Trump is also establishing a Federal Commission on School Safety to be chaired by Education Secretary Betsy DeVos; it will be tasked with coming up with solutions to end gun violence in schools. "We are committed to working quickly because there's no time to waste," DeVos said Sunday evening. The White House did not mention raising the age of purchasing a rifle like the AR-15 used in Parkland from 18 to 21, something Trump was open to after the shooting. Catherine Garcia
The family of the man who invented the AR-15 assault rifle has spoken out to say the weapon was never intended to be in civilians' hands. "Our father, Eugene Stoner, designed the AR-15 and subsequent M-16 as a military weapon to give our soldiers an advantage over the AK-47. He died long before any mass shootings occurred. But, we do think he would have been horrified and sickened as anyone, if not more by these events," the family told NBC News.
While the National Rifle Association has dubbed the AR-15 "America's rifle," the weapon has also been the gun of choice for mass shooters, including the killer in the Orlando nightclub. It was also used in the massacres in Newtown, Connecticut, Aurora, Colorado, and San Bernardino, California.
Eugene Stoner was focused on creating a military rifle with the AR-15; although he was an avid "sportsman, hunter, and skeet shooter," he never even owned an AR-15, much less kept one around for hunting or personal defense, the family said. Only after his death in 1997 and the expiration of the Assault Weapons Ban in 2004 did the gun become popular with civilians.
While the members of the Stoner family wanted to be kept anonymous, you can learn more about the AR-15, below. Jeva Lange
It was a violent Memorial Day weekend in Chicago, with four people killed and at least 53 wounded in shootings across the city.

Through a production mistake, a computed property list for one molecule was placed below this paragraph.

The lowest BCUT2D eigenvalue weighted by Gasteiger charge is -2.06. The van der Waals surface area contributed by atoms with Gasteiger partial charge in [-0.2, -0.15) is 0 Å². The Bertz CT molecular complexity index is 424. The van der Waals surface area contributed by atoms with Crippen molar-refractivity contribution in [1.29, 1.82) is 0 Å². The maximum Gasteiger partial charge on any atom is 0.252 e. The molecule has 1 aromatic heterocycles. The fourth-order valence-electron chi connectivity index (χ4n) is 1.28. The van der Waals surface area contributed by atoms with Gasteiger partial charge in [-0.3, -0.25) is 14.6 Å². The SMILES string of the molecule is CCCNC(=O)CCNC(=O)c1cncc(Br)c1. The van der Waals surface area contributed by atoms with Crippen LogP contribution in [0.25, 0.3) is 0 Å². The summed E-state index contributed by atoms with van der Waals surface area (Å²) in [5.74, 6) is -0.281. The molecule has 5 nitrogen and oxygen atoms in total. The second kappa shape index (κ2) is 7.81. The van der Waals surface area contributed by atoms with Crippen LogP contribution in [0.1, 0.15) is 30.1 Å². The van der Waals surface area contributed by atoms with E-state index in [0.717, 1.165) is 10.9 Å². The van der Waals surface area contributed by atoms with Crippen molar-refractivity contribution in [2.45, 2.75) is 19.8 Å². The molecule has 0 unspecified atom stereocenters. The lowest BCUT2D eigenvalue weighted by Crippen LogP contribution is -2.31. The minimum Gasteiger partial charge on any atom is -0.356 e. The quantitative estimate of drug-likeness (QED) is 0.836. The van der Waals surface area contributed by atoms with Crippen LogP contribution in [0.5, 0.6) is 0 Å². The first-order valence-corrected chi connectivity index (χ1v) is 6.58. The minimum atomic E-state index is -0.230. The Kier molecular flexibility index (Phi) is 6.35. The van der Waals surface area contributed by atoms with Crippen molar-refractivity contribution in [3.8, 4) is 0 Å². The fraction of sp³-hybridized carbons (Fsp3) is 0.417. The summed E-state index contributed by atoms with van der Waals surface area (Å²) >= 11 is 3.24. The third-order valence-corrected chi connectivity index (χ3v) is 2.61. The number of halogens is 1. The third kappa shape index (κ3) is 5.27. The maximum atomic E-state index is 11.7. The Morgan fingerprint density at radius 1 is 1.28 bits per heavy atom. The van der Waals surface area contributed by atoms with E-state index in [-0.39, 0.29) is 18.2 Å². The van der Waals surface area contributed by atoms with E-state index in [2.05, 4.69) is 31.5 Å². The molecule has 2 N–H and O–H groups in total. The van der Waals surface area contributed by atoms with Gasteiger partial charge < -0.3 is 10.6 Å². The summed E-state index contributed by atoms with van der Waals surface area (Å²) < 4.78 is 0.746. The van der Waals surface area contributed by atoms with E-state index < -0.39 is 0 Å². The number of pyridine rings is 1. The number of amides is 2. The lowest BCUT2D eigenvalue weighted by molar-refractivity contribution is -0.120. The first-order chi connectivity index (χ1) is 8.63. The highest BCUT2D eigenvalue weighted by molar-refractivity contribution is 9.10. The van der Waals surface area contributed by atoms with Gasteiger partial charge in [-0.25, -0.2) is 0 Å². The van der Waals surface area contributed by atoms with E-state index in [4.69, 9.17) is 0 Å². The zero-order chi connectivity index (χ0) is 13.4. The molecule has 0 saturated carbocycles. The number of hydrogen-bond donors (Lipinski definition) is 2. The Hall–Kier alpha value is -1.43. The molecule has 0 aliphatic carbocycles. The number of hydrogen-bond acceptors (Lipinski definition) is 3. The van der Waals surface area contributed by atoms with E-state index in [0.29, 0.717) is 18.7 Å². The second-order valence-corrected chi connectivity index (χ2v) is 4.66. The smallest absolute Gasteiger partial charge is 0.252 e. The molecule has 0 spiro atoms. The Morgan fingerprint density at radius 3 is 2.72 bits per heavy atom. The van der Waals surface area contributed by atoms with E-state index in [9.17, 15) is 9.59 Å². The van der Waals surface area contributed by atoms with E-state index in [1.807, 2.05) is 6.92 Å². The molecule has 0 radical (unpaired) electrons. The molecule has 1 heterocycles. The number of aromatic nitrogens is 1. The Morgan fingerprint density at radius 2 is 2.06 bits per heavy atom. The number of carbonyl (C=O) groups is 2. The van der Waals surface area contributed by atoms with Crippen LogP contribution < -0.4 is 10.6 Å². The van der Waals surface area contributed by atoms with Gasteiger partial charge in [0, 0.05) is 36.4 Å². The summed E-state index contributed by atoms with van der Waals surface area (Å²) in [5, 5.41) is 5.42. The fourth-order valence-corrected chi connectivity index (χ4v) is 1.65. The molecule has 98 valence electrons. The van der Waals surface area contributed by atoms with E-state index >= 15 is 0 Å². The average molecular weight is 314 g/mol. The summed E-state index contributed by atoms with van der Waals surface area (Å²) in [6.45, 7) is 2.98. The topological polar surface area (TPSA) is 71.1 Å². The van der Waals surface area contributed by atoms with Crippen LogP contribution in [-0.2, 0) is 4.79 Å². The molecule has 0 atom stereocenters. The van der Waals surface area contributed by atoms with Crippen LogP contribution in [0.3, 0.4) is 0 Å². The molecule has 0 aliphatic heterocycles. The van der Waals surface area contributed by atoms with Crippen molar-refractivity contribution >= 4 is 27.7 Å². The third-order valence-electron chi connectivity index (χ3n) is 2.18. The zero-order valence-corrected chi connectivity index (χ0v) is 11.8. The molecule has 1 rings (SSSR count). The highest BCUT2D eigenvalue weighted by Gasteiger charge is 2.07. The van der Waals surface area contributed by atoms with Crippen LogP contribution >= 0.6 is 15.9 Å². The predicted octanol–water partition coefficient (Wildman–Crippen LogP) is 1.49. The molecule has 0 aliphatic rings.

The murder victims include a 25-year-old man who was shot while sitting in a parked car in front of his mother's house; a 27-year-old man shot while sitting in a car with his fiancée (she grabbed a gun and fired warning shots in the air, and was charged with a felony); a 25-year-old man shot by a man he was arguing with inside a gas station; and Veronica Lopez, a 15-year-old who was shot and killed while riding in a car with two older men police say are known gang members. Her mother, Diana Mercado, told the Chicago Tribune she planned to move with her daughter to Florida in a year because of the violence, but "now they took my baby."
At least 60 people have been shot and killed so far this month, and shootings are up more than 50 percent this year. Police say the violence can be attributed to gangs, too many guns, and weak gun law enforcement, the Tribune reports. Although eight fewer people were killed this year compared to last Memorial Day weekend, police spokesman Anthony Guglielmi said the department will "never say it's good until we can go an entire Memorial Day weekend without a single shot being fired." Catherine Garcia
The mother of James Holmes, the gunman who fatally shot 12 people and injured 70 others in an Aurora, Colorado, movie theater in 2012, spoke out about the incident for the first time Friday. In an interview with KGTV San Diego, Arlene Holmes said she thinks often about the victims, who were attending a midnight premiere of The Dark Knight Rises.
"They're on my mind every day. It's the first thought when I wake up in the morning. I'm very cognizant of how bad this all was, and I'm praying for their healing: mentally, physically, emotionally," Holmes said. "I can't erase the day but I wish I could. The way that I want to honor their injuries and their distress is to try and help prevent something this bad from happening again."
A friend of alleged Charleston church shooter Dylann Roof pleaded guilty Friday to lying to federal officials and withholding information about the attack. Joey Meek faces up to eight years in prison and $500,000 in fines, The New York Times reports.
He agreed to testify against Roof, who is accused of fatally shooting nine black people in a Bible study at Emanuel African Methodist Episcopal Church in June. Roof had claimed to have been planning the attack more than six months in advance, Meek said.